CALGARY HERALD Updated: November 9, 2018 – The path to hosting an Olympic Games isn’t always golden.
At times, the road can seem a bit tarnished, even treacherous with twists, turns and unexpected bumps.
Case in point? The recent debate regarding a potential bid from Calgary to host the 2026 Winter Olympic and Paralympic Games.
The confusion almost resulted in robbing Calgarians of the chance to vote in a plebiscite Tuesday and decide whether they’d like to see the bid proceed.
But despite any missteps that may have recently occurred, let’s hope this doesn’t lead to a missed opportunity — the opportunity to have a global spotlight shine on our city and to ignite a new economic spark.
Just look at the numbers surrounding the proposed bid, which we agree is fiscally responsible. The City of Calgary contribution is slated to be $390 million, part of a public investment of $2.875 billion. Private funding would amount to another $2.233 billion.
Calgary 2026 bid executives estimate that would mean $4.4 billion would flow into the local economy, creating 15,400 jobs. While some may be short-term jobs, it’s better than no-term, especially for laid-off folks who’ve been looking for work for some time and for young people seeking their first employment.
Whether you agree with those numbers or not, there is no doubt the Olympics would be a shot in the arm to the local economy.
If there are no Olympics, those billions don’t arrive. It’s as simple as that.
Some financial experts note there’s no guarantee about Games-related longer-term growth.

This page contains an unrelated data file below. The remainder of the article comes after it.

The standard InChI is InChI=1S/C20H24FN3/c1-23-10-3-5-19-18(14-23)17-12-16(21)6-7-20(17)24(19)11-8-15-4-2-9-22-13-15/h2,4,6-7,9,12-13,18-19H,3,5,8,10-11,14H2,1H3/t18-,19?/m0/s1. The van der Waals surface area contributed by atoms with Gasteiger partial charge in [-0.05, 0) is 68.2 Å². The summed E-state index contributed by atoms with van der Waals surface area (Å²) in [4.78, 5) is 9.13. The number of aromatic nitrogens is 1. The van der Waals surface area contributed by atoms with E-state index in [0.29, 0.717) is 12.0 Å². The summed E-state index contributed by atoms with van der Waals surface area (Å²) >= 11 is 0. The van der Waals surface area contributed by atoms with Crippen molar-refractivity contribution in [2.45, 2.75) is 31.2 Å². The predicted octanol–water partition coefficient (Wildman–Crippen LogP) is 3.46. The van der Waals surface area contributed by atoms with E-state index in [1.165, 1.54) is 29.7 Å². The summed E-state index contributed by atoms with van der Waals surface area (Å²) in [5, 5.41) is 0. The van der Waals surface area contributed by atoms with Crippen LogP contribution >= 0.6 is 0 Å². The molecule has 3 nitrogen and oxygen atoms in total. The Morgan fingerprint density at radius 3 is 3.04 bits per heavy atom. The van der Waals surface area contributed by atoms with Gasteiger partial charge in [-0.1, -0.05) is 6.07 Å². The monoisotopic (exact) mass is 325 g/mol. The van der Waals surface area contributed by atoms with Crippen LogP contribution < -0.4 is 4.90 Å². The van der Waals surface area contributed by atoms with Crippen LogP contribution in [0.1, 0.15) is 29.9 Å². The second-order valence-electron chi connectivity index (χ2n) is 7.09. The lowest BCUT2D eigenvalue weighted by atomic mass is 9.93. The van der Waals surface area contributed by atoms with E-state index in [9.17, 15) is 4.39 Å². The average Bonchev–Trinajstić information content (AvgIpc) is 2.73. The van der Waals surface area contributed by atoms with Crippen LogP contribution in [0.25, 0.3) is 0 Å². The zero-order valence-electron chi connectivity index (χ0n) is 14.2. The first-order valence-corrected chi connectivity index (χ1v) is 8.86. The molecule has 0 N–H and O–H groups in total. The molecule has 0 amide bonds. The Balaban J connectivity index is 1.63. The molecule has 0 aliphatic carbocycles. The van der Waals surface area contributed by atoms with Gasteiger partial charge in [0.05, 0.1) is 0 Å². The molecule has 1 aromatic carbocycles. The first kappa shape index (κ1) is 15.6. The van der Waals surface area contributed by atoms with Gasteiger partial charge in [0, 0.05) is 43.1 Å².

It’s true that hosting an Olympics doesn’t directly solve the office vacancy problem, or the economic environment in Calgary and Alberta. However, the Games would attract global attention and bring Calgary to the forefront of conversations that can lead to attracting new businesses.
Casting an eye back to when Calgary hosted the Games in 1988 also provides some insight.
After the ’88 Games, tourist numbers grew, as did new arrivals.
Companies relocated here: Canadian Pacific Railway moved its national headquarters to Calgary from Montreal; Shaw Communications moved from Edmonton; and Suncor Inc. relocated from Ontario.
A steady stream of World Cup and other international sporting events began occurring in Calgary, as did global economic and political forums. And, despite Calgary’s relatively small population of 657,000 at the time, then-mayor Ralph Klein was invited to a Big City mayors’ conference in Venezuela.
Calgary was taking its place on the world stage.
Now, we have the opportunity to do so again.
Hosting another Olympics would breathe new life into old facilities, provide a needed field house, lead to increased recreational opportunities for people of all ages and result in new social housing. Importantly, cities that have hosted the Paralympics also report the event leads to improved awareness and access for citizens facing a variety of physical challenges.
The road, of course, to hosting the Paralympics and Olympics in 2026 won’t always be easy, but since when did Calgarians want an easy route?
We pride ourselves on our can-do attitude. There’s an indefatigable spirit here.
With ambitions as far reaching as the endless prairie skies, the Calgary way has always been this: Think big and reach high.
It’s an attitude that led to the sensation of the Turner Valley oilfields, the creation of the Greatest Outdoor Show on Earth and the success of the 1988 Winter Olympics in modern times.
We live in a global society and a world-ranked city. Let’s make sure our city continues to take its place on the international stage.
We urge all Canadians to inform themselves, and whether you agree with us or not — please vote on Tuesday. Let’s not let the world pass us by. And let’s get some of our mojo back.
We say Yes.